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Thor: Son of Asgard Part 2—“Enchanted”

Son of Asgard EnchantedLast week, I talked about “The Warriors Teen”, the first section in Son of Asgard, a twelve-issue story about Thor’s youth by Akira Yoshida and Greg Tocchini. In some ways, I like “Enchanted” more than I like “The Warriors Teen”, but in other ways, I find “Enchanted” very problematic. It does have a lot of positives; for starters, it really delves into the issues Sif faces as a female warrior in a male-dominated world, but unfortunately, the story falls into many sexist and stereotypical traps along the way.

Spoilers ahead, and a trigger warning for sexual assault.

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Thor: Son of Asgard Part 1—“The Warriors Teen”

THOR_SON_OF_ASGARD_1_Adi_GranovA little while back, I reviewed the animated feature Thor: Tales of Asgard, which I had been remarkably underwhelmed by when it first came out, and have continued to be underwhelmed by every time I’ve watched it since. My biggest issue with that story is that it does nothing new. It had the exact same plot as the first live-action movie, and as such, the animated feature just seemed pointless.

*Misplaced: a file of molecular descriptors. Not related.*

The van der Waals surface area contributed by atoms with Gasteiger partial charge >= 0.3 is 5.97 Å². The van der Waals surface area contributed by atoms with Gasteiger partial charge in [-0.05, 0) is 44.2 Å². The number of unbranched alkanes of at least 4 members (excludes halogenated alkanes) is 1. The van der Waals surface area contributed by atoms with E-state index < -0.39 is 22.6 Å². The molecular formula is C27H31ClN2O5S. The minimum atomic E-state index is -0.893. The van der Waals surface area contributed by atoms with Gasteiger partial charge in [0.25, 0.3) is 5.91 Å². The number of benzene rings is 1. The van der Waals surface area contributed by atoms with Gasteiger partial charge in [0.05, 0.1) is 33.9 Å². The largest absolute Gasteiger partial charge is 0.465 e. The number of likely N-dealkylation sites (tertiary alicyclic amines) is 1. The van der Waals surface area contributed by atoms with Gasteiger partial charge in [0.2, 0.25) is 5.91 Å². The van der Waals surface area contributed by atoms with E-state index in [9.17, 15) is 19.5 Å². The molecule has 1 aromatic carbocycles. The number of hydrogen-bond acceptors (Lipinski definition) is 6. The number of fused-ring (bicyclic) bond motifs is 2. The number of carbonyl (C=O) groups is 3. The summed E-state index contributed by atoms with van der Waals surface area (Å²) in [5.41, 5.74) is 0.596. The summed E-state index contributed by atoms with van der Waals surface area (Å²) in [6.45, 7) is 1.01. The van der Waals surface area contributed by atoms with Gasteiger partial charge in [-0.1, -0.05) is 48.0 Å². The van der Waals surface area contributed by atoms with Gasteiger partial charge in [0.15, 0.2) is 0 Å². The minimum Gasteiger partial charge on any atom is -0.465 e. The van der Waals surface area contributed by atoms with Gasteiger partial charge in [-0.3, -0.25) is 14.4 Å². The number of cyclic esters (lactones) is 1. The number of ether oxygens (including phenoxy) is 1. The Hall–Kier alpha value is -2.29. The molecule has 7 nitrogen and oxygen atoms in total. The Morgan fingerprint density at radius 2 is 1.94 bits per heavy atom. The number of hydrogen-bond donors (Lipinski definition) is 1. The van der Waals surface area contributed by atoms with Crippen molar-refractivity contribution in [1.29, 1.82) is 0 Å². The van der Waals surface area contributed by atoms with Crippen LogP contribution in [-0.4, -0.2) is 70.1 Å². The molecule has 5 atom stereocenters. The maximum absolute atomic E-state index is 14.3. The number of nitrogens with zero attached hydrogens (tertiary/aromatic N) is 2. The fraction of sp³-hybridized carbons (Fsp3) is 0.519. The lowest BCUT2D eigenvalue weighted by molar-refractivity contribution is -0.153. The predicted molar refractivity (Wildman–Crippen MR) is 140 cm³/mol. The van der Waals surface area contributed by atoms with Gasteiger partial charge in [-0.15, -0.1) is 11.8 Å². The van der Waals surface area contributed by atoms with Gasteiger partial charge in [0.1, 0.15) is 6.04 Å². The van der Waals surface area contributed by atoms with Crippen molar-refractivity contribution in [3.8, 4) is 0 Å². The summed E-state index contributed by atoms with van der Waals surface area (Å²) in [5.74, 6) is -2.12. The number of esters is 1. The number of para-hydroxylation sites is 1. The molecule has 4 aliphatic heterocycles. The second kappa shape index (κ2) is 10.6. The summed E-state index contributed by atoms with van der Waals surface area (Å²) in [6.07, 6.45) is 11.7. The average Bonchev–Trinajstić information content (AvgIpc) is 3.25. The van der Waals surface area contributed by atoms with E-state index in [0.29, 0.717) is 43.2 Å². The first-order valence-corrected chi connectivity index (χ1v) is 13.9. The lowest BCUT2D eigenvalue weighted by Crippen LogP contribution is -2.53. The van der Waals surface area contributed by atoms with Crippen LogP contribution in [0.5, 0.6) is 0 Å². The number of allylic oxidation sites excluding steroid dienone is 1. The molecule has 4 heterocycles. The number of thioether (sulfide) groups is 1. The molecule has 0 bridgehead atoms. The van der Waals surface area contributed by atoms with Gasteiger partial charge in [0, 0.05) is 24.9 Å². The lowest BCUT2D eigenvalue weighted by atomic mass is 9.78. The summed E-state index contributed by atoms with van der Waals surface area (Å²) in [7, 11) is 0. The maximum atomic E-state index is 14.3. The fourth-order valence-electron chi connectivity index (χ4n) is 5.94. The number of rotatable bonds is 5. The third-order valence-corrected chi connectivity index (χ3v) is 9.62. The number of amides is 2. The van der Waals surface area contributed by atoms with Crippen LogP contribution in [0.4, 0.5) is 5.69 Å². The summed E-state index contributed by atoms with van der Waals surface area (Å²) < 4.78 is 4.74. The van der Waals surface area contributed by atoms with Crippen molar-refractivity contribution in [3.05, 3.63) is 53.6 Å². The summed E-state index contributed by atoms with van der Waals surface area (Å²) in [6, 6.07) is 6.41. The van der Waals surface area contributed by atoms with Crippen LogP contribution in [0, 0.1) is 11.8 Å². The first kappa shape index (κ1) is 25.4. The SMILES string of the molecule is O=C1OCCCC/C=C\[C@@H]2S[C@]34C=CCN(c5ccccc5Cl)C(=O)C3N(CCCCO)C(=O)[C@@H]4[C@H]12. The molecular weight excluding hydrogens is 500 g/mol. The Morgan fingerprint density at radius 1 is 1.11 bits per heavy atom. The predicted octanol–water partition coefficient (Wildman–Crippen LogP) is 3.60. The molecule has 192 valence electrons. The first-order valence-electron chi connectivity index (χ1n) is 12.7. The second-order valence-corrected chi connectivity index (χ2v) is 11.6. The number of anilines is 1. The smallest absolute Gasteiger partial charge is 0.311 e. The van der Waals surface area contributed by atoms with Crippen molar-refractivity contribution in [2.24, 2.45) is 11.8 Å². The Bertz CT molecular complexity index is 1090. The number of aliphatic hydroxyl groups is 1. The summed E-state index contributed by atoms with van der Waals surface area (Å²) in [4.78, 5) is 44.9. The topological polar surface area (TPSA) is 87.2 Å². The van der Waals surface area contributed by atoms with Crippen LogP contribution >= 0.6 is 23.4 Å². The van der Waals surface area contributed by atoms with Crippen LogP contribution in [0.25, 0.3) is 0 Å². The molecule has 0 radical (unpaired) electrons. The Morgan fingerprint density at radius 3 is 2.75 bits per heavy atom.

Before going into Tales of Asgard, I initially thought that the film would be based on the comic Son of Asgard. However, the only thing the two stories really have in common is that they take place during Thor’s youth. This is a shame, since Son of Asgard has a far stronger plot and more likeable characters.

Son of Asgard is a twelve issue series, divided into three parts, “The Warriors Teen”, “Enchanted”, and “Worthy”. It first came out back in 2004, and was written by Akira Yoshida and illustrated by Greg Tocchini. Initially, the first part, and the longest at six issues, was originally meant to be a limited series. However, due to popular demand, it became an ongoing series and lasted for another six issues. In some ways, I’m a little disappointed that the series is over, but on the other hand, there’s only so much of teenage-Thor and teenage-Thor drama that I can take before it gets annoying.

Though I found some of the characters very likeable—such as Sif and Balder—the exact opposite can be said for some of the others. Loki is the embodiment of evil, Odin is a horrible parent, and Thor is arrogant and not yet worthy. It has the standard setup for a lot of the earlier Thor comics. Its only real unique feature is that the characters are teenagers. But even then, it’s still a better story than Tales of Asgard.

Spoilers for Son of Asgard after the jump.

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Comic Review: Thor: The World Eaters